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 (skăb′rəs, skā′brəs)
1. Having or covered with scales or small projections and rough to the touch: a scabrous scar; a plant with scabrous leaves.
2. Dealing with scandalous or salacious material: a scabrous novel.

[Late Latin scabrōsus, from scaber, scabr-, scurfy.]

scab′rous·ly adv.
scab′rous·ness n.
American Heritage® Dictionary of the English Language, Fifth Edition. Copyright © 2016 by Houghton Mifflin Harcourt Publishing Company. Published by Houghton Mifflin Harcourt Publishing Company. All rights reserved.


1. roughened because of small projections; scaly
2. indelicate, indecent, or salacious: scabrous humour.
3. difficult to deal with; knotty
[C17: from Latin scaber rough; related to scabies]
ˈscabrously adv
ˈscabrousness n
Collins English Dictionary – Complete and Unabridged, 12th Edition 2014 © HarperCollins Publishers 1991, 1994, 1998, 2000, 2003, 2006, 2007, 2009, 2011, 2014


(ˈskæb rəs)

1. having a rough surface because of minute points or projections.
2. indecent; obscene.
3. full of difficulties.
[1575–85; < Latin scab(e)r rough]
scab′rous•ly, adv.
Random House Kernerman Webster's College Dictionary, © 2010 K Dictionaries Ltd. Copyright 2005, 1997, 1991 by Random House, Inc. All rights reserved.
ThesaurusAntonymsRelated WordsSynonymsLegend:
Adj.1.scabrous - rough to the touch; covered with scales or scurf
biological science, biology - the science that studies living organisms
rough, unsmooth - having or caused by an irregular surface; "trees with rough bark"; "rough ground"; "rough skin"; "rough blankets"; "his unsmooth face"
2.scabrous - dealing with salacious or indecent material; "a scabrous novel"
dirty - (of behavior or especially language) characterized by obscenity or indecency; "dirty words"; "a dirty old man"; "dirty books and movies"; "boys telling dirty jokes"; "has a dirty mouth"
Based on WordNet 3.0, Farlex clipart collection. © 2003-2012 Princeton University, Farlex Inc.


1. Having a surface that is not smooth:
2. Bordering on indelicacy or impropriety:
The American Heritage® Roget's Thesaurus. Copyright © 2013, 2014 by Houghton Mifflin Harcourt Publishing Company. Published by Houghton Mifflin Harcourt Publishing Company. All rights reserved.


[ˈskeɪbrəs] ADJescabroso
Collins Spanish Dictionary - Complete and Unabridged 8th Edition 2005 © William Collins Sons & Co. Ltd. 1971, 1988 © HarperCollins Publishers 1992, 1993, 1996, 1997, 2000, 2003, 2005


adj (= indecent)geschmacklos
Collins German Dictionary – Complete and Unabridged 7th Edition 2005. © William Collins Sons & Co. Ltd. 1980 © HarperCollins Publishers 1991, 1997, 1999, 2004, 2005, 2007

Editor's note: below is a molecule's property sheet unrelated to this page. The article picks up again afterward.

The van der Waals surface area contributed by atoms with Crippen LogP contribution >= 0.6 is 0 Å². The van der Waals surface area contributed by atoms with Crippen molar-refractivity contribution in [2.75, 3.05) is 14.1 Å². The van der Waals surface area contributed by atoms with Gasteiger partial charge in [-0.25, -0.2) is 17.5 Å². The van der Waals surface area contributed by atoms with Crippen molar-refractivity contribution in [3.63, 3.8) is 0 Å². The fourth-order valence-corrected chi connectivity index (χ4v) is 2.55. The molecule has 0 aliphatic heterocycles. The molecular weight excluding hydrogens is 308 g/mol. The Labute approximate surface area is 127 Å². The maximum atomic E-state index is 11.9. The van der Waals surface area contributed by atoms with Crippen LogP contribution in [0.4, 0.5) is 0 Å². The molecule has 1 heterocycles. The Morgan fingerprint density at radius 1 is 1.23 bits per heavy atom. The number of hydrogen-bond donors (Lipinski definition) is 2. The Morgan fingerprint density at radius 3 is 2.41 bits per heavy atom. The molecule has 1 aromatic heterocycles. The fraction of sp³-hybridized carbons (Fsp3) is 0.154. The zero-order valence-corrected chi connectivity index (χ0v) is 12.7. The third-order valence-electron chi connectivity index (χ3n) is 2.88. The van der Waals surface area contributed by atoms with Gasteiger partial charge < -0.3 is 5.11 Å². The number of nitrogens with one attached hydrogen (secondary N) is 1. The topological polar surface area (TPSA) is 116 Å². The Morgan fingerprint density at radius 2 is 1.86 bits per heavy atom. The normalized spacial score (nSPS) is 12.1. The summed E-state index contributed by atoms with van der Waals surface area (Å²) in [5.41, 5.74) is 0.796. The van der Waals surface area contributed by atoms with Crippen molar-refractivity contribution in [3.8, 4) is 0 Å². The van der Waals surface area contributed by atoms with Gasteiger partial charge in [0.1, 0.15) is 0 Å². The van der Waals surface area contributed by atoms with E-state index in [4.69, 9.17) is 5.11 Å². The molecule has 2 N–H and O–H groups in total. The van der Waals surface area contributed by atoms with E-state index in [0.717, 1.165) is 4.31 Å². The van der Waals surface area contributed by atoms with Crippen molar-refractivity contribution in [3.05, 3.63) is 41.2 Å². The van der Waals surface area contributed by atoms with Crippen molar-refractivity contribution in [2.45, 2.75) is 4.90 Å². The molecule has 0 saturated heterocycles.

References in classic literature ?
Otter, a humdrum and respectable little person, had scabrous intrigues.
Especially when you listen to the likes of Trolley Dashers, a track which combines unvarnished, adolescent energy with the sort of surreal, scabrous humour Mark E Smith would have been proud of.
They are wild-eyed, injured from collisions with cars, possess scabrous pelts and scavenge in rubbish heaps.
On the strength of Monday's opening episode (Channel4, 10pm) of this new Transatlantic toe-curler though, I'm glad to say Baron Cohen's back on scabrous, skewering form.
On the strength of Monday's opening episode of this new Transatlantic toe-curler, though, I'm glad to say Baron Cohen's back on scabrous, skewering form.
Covering a vast territory of roughly 140 square miles--in which newly refurbished lofts and hipster hangouts sit a stone's throw from the slouching, scabrous shells of abandoned homes--Detroit can sustain either narrative, demise or rebirth.
In medieval Europe, street beggars would rub it on their faces and into wounds to sustain their scabrous appearance.
Hype aside, it was a dazzling performance, fabulously secure technically with, for a composition of such scabrous activity, a vibratorich tone that in the Moderato Kanneh-Mason developed into a full-blown, effulgent presence.
For Turcato, even the use of an unorthodox material such as foam rubber was functional to his research into unusual color tones, as he affirmed when he explicitly made a connection between the "Tranquillanti" and the "Superfici lunari": "I use rubber because its scabrous crust is full of new and wonderful events.
Playing as a septet, with the addition of trumpet and violin, they delivered a two-hour set laden with their deliciously scabrous trademark stories rolled out on Moffat's two-in-the-morning drawl.
Generating its own unique energy, this film directed by Sean S Baker is colourful, scabrous and sad.
"An 'opera' whose musical foundations seemed entirely borne of the fleshpots and gin palaces, specifically an opera where arias - instead of being arthouse confections - were a festering muck-heap of scabrous little ditties belonging to everyone and no-one.